63-year-old Former Engineer Jinichi Kawakami is Japan's 'Last Ninja'
August 22, 2012 | 5,068
The 63-year-old former engineer says he is the last living person to have learned all of the skills used by the spies and assassins of feudal Japan, NDTV reported.
"Ninjas proper no longer exist" outside of fiction and public demonstrations, Kawakami explained.
He is the 21st head of the Ban clan, a line of ninjas with a 500-year history.
He gave up engineering to teach ninjistu 10 years ago, despite the challenges of being a ninja master in the modern age.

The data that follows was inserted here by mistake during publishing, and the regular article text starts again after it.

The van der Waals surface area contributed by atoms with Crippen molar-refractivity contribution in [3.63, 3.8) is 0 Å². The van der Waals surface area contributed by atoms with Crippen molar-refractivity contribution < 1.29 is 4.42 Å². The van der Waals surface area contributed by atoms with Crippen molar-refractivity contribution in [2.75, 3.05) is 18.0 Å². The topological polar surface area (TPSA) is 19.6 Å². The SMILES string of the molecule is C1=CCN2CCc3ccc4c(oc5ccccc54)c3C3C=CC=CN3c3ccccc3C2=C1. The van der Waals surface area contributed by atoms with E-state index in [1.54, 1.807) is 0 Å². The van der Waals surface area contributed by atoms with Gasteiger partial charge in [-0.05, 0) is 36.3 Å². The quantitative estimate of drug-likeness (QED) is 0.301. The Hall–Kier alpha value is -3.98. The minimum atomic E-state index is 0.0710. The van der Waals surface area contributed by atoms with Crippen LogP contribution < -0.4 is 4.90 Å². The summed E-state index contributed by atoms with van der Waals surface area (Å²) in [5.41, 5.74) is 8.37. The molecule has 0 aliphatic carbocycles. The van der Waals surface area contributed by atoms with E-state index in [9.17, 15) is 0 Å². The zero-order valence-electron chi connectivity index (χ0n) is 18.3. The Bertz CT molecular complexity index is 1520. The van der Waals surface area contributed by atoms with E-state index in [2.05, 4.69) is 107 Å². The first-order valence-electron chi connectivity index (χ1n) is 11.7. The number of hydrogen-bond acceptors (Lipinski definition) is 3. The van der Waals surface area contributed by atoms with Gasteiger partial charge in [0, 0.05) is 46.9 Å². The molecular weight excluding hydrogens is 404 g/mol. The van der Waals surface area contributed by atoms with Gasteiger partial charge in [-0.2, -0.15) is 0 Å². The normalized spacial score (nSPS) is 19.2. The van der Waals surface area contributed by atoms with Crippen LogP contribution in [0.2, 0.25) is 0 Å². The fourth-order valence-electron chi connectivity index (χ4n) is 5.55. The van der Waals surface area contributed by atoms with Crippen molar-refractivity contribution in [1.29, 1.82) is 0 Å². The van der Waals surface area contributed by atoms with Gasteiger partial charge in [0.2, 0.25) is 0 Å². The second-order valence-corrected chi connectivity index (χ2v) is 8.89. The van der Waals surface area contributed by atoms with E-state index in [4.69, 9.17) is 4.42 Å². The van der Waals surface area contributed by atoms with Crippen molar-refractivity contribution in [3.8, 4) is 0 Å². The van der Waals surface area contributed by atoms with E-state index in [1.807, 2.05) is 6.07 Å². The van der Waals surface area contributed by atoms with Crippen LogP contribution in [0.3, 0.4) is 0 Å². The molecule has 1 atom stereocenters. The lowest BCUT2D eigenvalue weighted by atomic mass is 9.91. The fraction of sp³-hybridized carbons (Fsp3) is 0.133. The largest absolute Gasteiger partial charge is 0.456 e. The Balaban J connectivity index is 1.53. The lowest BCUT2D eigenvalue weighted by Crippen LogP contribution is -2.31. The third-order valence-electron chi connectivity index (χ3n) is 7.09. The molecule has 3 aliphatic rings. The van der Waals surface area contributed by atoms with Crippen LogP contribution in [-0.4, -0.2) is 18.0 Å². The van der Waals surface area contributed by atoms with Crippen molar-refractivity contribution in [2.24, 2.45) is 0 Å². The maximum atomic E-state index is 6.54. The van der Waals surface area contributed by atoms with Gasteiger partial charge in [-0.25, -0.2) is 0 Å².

Drawings of ninja tools and weapons still exist, Kawakami said, "but we don't always find all the details. Many of their traditions were passed on by word of mouth."
Another handicap: "We can't try out murder or poisons. Even if we can follow the instructions to make a poison, we can't try it out."
Kawakami's own training, which began when he was 6, encompassed non-deadly skills like chemistry and psychology.
"I was also required to endure heat and cold as well as pain and hunger," he recalled. "The training was all tough and painful. It wasn't fun but I didn't think much why I was doing it. Training was made to be part of my life."
Kawakami is studying ninja history at Mie University in Tsu, and doesn't plan to take on an apprentice who will become the 22nd head of his clan.
"Ninjas just don't fit in the modern day," he said.